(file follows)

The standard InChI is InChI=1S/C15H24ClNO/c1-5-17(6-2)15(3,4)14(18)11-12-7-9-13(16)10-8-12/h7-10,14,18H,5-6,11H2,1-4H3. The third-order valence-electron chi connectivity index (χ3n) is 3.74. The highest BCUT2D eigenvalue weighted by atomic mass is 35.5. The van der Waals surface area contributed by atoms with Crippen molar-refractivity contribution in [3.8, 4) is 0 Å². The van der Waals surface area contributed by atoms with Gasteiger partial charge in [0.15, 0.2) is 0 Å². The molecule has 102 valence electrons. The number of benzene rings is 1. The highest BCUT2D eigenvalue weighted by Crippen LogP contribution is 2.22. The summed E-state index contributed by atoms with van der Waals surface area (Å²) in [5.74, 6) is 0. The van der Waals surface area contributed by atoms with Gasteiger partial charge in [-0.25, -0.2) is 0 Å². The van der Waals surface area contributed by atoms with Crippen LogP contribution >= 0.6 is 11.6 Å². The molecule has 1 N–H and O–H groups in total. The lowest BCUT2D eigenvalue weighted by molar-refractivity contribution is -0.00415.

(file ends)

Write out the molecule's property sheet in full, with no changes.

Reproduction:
The standard InChI is InChI=1S/C15H24ClNO/c1-5-17(6-2)15(3,4)14(18)11-12-7-9-13(16)10-8-12/h7-10,14,18H,5-6,11H2,1-4H3. The third-order valence-electron chi connectivity index (χ3n) is 3.74. The highest BCUT2D eigenvalue weighted by atomic mass is 35.5. The van der Waals surface area contributed by atoms with Crippen molar-refractivity contribution in [3.8, 4) is 0 Å². The van der Waals surface area contributed by atoms with Gasteiger partial charge in [0.15, 0.2) is 0 Å². The molecule has 102 valence electrons. The number of benzene rings is 1. The highest BCUT2D eigenvalue weighted by Crippen LogP contribution is 2.22. The summed E-state index contributed by atoms with van der Waals surface area (Å²) in [5.74, 6) is 0. The van der Waals surface area contributed by atoms with Gasteiger partial charge in [-0.25, -0.2) is 0 Å². The van der Waals surface area contributed by atoms with Crippen LogP contribution >= 0.6 is 11.6 Å². The molecule has 1 N–H and O–H groups in total. The lowest BCUT2D eigenvalue weighted by molar-refractivity contribution is -0.00415.